/ Happy Lunar New Year 2024! /Year of the Green Wooden Dragon/


APACCCEEC’s team would like to extend warm greetings to all friends and partners for the upcoming Chinese New year – the Year of the Dragon, beginning on 10th of February this year. More specifically, this is a Wooden Dragon year. Wood indicates calmness, loyalty, and reliability.

The so-called Lunisolar Calendar, which originated in China, relies on both sun and moon cycles to calculate dates. In time, the Lunisolar Calendar has achieved great popularity throughout Asia, and is at the foundation of the 12-year cycle of the Chinese zodiac.

It is well known that dragons hold a special place in traditional Chinese folklorе, and of all the animals in the zodiac, only dragons are mythical beings. In Chinese culture, the Dragon plays a significant role as an auspicious and extraordinary creature, unparalleled in talent and excellence. It symbolizes power, nobility, honor, luck, and success. In Chinese mythology, Dragons have the great power to control wind and rain, soar through the skies, turn over rivers and seas, bringing prosperity to the world and agricultural gains to the previously agrarian society of China. Dragons are considered as mighty mascots, acting as the link between heaven, earth, and humans, to bring good weather for plentiful harvests and a boom in wealth. For that reason, in ancient times, Emperors were regarded as real “Dragons” and the “Sons of Heaven”, and Chinese people were assumed to the descendants of this majestic creature.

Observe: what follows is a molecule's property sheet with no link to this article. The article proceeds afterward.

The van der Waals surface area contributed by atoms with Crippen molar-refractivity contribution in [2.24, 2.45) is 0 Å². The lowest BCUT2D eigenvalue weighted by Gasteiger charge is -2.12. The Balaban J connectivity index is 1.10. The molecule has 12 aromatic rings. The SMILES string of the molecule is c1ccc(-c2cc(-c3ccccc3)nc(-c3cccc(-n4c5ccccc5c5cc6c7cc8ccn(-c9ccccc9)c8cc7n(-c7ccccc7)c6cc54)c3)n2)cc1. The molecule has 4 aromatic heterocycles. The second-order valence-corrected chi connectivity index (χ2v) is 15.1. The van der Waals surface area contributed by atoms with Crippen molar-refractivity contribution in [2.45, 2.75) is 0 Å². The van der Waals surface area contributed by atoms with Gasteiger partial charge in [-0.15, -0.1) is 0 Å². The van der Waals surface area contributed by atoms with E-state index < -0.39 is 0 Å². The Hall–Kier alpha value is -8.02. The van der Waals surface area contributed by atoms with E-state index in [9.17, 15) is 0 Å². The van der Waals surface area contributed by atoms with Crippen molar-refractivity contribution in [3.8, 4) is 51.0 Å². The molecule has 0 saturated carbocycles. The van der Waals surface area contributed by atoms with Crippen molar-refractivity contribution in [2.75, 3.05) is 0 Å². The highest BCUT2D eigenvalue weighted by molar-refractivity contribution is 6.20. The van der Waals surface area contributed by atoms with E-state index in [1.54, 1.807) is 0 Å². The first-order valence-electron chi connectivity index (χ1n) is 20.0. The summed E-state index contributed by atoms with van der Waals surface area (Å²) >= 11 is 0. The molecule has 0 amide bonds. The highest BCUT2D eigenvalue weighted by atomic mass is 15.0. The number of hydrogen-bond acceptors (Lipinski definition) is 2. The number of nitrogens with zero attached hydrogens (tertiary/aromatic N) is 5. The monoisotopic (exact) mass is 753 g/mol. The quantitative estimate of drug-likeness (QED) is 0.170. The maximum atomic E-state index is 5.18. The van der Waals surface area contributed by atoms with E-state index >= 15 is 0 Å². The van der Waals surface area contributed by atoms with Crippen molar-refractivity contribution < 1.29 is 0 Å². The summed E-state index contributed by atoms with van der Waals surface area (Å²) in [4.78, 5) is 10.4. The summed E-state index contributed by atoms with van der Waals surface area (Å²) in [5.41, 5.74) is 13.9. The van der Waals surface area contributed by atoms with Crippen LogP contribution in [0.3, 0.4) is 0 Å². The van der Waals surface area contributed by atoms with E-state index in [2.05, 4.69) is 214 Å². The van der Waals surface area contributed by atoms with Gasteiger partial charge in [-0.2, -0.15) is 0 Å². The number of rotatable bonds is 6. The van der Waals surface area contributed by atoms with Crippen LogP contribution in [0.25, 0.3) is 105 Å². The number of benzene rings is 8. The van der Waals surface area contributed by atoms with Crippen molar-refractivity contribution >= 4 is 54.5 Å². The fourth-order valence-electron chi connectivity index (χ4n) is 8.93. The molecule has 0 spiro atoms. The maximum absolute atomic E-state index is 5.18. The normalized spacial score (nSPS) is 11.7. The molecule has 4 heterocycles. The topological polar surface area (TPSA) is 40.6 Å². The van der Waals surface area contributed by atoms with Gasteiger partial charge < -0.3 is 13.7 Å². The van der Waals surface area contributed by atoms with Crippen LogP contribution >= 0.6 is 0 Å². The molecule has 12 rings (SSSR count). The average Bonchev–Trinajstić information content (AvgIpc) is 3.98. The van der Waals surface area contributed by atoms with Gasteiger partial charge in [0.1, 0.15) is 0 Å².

As the most important holiday for all of China, the Spring Festival each year brings on the world’s largest yearly migration, which is when over a billion people travel to their hometowns for the Lunar New Year festivities. Traditionally, the Chinese New Year is a time for family gatherings, plentiful food and joyful celebrations that last for weeks. On the eve of the Spring Festival, families hold a large dinner, which is said to be the most important meal of the entire year. The color red, which symbolizes prosperity, dominates people’s clothing and decorations, and Red envelopes, known as “Hong Bao” in Chinese wish cash inside, get exchanged for good luck.

Some other Chinese New Year traditions which are still followed to this day, include holding memorials, saying prayers to ancestors and ancient deities for luck and good harvest, cleaning the house, decorating with red lanterns, visiting relatives and friends, exchanging gifts, hanging calligraphy with the “Fu/福” Chinese character, which means “good fortune”, making dumplings, dragon and lion dances, as well as setting off fireworks or firecrackers.

We warmly extend our Chinese New Year’s greeting to everyone with the phrase, “Xin nian hao!/新年好!”